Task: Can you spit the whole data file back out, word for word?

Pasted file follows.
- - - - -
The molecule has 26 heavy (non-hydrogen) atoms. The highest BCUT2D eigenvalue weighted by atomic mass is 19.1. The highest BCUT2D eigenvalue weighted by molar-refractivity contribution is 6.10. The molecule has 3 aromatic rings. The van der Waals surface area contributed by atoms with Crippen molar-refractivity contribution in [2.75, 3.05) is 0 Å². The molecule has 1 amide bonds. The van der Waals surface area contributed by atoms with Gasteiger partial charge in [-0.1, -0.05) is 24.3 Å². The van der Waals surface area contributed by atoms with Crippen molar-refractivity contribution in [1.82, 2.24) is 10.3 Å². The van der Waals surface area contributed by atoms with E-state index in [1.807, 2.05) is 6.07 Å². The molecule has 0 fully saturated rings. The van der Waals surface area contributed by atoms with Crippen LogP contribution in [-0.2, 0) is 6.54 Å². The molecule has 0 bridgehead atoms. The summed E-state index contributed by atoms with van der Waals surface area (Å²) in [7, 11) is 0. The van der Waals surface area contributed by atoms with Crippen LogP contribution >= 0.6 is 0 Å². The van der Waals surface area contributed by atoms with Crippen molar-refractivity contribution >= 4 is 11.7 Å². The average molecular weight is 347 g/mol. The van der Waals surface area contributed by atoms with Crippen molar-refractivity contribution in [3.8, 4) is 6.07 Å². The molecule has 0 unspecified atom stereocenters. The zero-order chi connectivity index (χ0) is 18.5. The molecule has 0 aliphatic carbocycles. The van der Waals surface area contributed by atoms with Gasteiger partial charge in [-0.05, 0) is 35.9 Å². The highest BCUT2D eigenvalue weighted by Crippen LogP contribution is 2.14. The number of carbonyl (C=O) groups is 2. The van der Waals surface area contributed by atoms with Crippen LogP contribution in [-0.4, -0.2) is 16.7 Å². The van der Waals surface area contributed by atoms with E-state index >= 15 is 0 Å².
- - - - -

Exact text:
The molecule has 26 heavy (non-hydrogen) atoms. The highest BCUT2D eigenvalue weighted by atomic mass is 19.1. The highest BCUT2D eigenvalue weighted by molar-refractivity contribution is 6.10. The molecule has 3 aromatic rings. The van der Waals surface area contributed by atoms with Crippen molar-refractivity contribution in [2.75, 3.05) is 0 Å². The molecule has 1 amide bonds. The van der Waals surface area contributed by atoms with Gasteiger partial charge in [-0.1, -0.05) is 24.3 Å². The van der Waals surface area contributed by atoms with Crippen molar-refractivity contribution in [1.82, 2.24) is 10.3 Å². The van der Waals surface area contributed by atoms with E-state index in [1.807, 2.05) is 6.07 Å². The molecule has 0 fully saturated rings. The van der Waals surface area contributed by atoms with Crippen LogP contribution in [-0.2, 0) is 6.54 Å². The molecule has 0 bridgehead atoms. The summed E-state index contributed by atoms with van der Waals surface area (Å²) in [7, 11) is 0. The van der Waals surface area contributed by atoms with Crippen LogP contribution >= 0.6 is 0 Å². The van der Waals surface area contributed by atoms with Crippen molar-refractivity contribution >= 4 is 11.7 Å². The average molecular weight is 347 g/mol. The van der Waals surface area contributed by atoms with Crippen molar-refractivity contribution in [3.8, 4) is 6.07 Å². The molecule has 0 unspecified atom stereocenters. The zero-order chi connectivity index (χ0) is 18.5. The molecule has 0 aliphatic carbocycles. The van der Waals surface area contributed by atoms with Gasteiger partial charge in [-0.05, 0) is 35.9 Å². The highest BCUT2D eigenvalue weighted by Crippen LogP contribution is 2.14. The number of carbonyl (C=O) groups is 2. The van der Waals surface area contributed by atoms with Crippen LogP contribution in [-0.4, -0.2) is 16.7 Å². The van der Waals surface area contributed by atoms with E-state index >= 15 is 0 Å².